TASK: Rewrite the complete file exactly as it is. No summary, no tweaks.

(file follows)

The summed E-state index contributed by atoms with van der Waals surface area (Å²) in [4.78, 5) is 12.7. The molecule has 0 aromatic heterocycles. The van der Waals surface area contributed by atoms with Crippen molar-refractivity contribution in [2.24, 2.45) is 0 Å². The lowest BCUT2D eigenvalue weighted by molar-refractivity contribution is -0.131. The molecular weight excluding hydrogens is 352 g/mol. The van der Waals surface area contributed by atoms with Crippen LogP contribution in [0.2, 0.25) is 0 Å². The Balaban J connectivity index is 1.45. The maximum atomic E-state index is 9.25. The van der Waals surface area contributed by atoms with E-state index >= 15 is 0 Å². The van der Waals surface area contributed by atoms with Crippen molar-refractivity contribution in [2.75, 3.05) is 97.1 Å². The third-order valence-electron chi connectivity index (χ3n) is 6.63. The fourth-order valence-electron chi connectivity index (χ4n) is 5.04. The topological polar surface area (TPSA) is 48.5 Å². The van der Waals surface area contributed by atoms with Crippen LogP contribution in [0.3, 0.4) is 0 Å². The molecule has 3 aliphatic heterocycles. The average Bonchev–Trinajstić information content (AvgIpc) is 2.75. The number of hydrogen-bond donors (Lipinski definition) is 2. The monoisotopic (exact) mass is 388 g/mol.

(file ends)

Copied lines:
The summed E-state index contributed by atoms with van der Waals surface area (Å²) in [4.78, 5) is 12.7. The molecule has 0 aromatic heterocycles. The van der Waals surface area contributed by atoms with Crippen molar-refractivity contribution in [2.24, 2.45) is 0 Å². The lowest BCUT2D eigenvalue weighted by molar-refractivity contribution is -0.131. The molecular weight excluding hydrogens is 352 g/mol. The van der Waals surface area contributed by atoms with Crippen LogP contribution in [0.2, 0.25) is 0 Å². The Balaban J connectivity index is 1.45. The maximum atomic E-state index is 9.25. The van der Waals surface area contributed by atoms with E-state index >= 15 is 0 Å². The van der Waals surface area contributed by atoms with Crippen molar-refractivity contribution in [2.75, 3.05) is 97.1 Å². The third-order valence-electron chi connectivity index (χ3n) is 6.63. The fourth-order valence-electron chi connectivity index (χ4n) is 5.04. The topological polar surface area (TPSA) is 48.5 Å². The van der Waals surface area contributed by atoms with Crippen LogP contribution in [0.3, 0.4) is 0 Å². The molecule has 3 aliphatic heterocycles. The average Bonchev–Trinajstić information content (AvgIpc) is 2.75. The number of hydrogen-bond donors (Lipinski definition) is 2. The monoisotopic (exact) mass is 388 g/mol.